A guided visit to the Hellenic Parliament and the exhibition “Ioannis Kapodistrias: his course over time”, organized by Caritas Athens on Saturday, April 14th, was met with great success!
Sixty-two persons from all parishes of Athens Catholic Diocese, among them members of the Organization’s Board, Fr. Ioannis Patsis (Deputy Chairman and Director), Helen Carabott (Communication, Public Relations and Third Age Sector Officer) and Stanislaos Stouraitis (Treasurer), had the opportunity to admire the Senate and “Eleftherios Venizelos” Halls. The Plenum Hall remains closed until the end of next September for reconstructions on its rooftop. Participants were informed at length on the Parliament’s organization and operations, while they were guided through the very interesting exhibition/tribute to Greece’s first Governor who endorsed significant reforms for promoting State operations, setting its legal framework and reorganizing the army.
The striking neoclassical building, designed by Friedrich von Gärtner -official architect of the Bavarian court and director of Munich’s Academy of Fine Arts- resonates with modern Greek State’s history. Construction works began in 1836 and were completed in 1847. It initially served as the residence of King Otto and Queen Amalia and subsequently King George I and Queen Olga up to 1910 when they settled at the newly-built Palace on Herodus Atticus street (current Presidential Mansion).
As of 1929 the building houses the Hellenic Parliament, which includes the Plenum Hall, as well as rooms for its Committees, offices for its Speaker and Deputy Speakers, a hall where the Cabinet convenes, a fragment of its Archives (the rest are located in the Tobacco factory on Lenorman street), offices for the parliamentary groups affiliated to political parties, its tv station and various administrative services.
It should be noted that its broader area, dubbed Boubounistra Hill, prevailed as an excellent location in the center of the new capital, easily defendable and cool thanks to its micro-climate, with a unique view to the Acropolis and the outskirts of the then-new capital.
Gärtner designed an austere, functional and compact building which respects the heritage of ancient Athens, in keeping with the ideas of urban classicism. It was accessible from all sides. Its four exterior wings had three floors each, while the middle wing had two floors and two courtyards and staircases that facilitated contact among the floors.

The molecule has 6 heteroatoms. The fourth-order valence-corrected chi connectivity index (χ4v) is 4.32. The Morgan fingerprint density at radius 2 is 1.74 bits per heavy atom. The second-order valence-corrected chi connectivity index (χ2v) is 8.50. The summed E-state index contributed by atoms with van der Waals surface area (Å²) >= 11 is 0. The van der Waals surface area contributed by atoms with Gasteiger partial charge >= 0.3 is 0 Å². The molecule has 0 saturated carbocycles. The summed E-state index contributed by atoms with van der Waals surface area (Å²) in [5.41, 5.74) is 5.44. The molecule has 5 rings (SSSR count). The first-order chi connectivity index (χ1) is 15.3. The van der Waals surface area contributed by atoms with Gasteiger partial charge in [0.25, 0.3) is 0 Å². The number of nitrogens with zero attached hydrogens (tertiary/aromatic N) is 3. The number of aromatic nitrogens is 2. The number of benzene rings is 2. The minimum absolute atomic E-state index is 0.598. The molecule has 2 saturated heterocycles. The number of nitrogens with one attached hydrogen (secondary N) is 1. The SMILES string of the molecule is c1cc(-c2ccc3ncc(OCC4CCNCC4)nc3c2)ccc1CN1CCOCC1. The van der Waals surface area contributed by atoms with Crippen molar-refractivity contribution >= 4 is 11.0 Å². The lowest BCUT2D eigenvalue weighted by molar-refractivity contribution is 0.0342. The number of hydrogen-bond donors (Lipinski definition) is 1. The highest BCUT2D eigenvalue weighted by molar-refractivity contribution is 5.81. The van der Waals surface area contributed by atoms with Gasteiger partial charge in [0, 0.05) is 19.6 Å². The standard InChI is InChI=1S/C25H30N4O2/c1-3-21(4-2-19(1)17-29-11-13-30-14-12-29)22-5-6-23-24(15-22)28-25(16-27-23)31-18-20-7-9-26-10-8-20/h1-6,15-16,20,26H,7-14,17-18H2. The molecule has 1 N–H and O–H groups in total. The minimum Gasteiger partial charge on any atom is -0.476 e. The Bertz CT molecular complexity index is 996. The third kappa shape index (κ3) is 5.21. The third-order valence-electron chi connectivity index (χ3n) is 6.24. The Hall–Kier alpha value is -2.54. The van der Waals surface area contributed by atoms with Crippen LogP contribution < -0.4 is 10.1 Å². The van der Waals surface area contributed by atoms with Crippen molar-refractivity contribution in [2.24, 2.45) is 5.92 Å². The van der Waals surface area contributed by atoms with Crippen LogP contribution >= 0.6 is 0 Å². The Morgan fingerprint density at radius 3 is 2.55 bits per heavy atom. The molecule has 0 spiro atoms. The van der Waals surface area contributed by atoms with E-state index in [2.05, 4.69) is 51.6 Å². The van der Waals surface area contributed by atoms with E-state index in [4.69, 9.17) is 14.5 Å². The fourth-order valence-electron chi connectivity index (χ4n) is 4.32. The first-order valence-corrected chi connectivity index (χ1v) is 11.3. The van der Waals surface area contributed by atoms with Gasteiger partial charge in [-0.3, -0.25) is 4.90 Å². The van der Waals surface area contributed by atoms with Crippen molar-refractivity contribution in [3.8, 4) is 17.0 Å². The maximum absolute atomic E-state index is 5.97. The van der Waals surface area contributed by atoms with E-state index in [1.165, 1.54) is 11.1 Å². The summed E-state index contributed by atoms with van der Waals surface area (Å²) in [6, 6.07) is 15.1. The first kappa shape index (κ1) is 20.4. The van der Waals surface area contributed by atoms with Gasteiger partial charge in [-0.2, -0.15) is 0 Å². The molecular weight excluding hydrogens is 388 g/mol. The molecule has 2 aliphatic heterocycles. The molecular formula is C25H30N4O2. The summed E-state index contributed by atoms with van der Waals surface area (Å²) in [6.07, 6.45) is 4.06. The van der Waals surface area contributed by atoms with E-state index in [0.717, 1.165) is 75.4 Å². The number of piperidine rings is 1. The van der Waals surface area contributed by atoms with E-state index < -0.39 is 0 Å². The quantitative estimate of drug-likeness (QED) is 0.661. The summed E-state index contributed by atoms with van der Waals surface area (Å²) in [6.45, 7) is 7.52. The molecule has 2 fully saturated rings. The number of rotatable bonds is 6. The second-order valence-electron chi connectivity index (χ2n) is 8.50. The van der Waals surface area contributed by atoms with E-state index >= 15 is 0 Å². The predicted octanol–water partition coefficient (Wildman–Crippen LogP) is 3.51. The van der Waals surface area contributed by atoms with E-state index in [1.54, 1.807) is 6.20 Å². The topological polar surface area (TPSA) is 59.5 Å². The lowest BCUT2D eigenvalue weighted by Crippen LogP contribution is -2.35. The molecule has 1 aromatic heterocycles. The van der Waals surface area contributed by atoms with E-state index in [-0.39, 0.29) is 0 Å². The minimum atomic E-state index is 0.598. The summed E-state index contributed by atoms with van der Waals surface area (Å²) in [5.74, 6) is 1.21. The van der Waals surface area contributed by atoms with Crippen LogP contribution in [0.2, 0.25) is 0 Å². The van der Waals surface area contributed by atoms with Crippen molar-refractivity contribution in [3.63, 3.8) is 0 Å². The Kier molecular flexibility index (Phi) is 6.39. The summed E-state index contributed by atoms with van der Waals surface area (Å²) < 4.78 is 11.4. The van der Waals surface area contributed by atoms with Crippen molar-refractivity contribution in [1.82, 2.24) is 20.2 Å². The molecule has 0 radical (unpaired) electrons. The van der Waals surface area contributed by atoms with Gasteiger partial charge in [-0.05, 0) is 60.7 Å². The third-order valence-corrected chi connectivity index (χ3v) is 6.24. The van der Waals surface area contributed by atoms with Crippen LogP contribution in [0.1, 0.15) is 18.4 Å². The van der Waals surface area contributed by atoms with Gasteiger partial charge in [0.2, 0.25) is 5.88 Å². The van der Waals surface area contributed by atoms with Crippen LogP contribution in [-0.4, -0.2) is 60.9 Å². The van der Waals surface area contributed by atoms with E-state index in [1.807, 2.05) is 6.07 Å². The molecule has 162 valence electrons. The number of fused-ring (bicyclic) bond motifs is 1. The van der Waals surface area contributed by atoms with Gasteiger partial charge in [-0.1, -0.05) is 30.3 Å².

Mainly due to two large fires that broke out in 1884 and 1909 respectively, the building called for renovation and alterations to the initial construction. Nevertheless, political and financial instability of the years to come (Greek-Bulgarian war, the assassination of King George I and World War I) prevented any such plans from developing.
In the aftermath of the Asia Minor Disaster in 1922, the building served a new purpose. It initially housed 4,000 refugees and subsequently government authorities, as well as private charities and international organizations that undertook joint efforts to address the complex reality that has emerged.
In November 1929 the government of Eleftherios Venizelos decided to relocate both Parliament and Senate chambers to the old Palace building, based on designs by the architect Andreas Kriezis, while the first parliamentary session of the Fifth National Assembly took place on July 1st, 1935 in the brand-new Plenum Hall.
Political transition in 1975 also brought necessary reconstructions to modernize and technologically upgrade the building. The most important among them was the construction of a five-story parking lot under the perimeter of the building.
Finally, among the most important additions to the building’s exterior was the addition of the statues of Charilaos Trikoupis and Eleftherios Venizelos, both works of Yiannis Pappas, as well as The Mother, by Christos Kapralos, who also created a
Monument of the Battle of Pindos.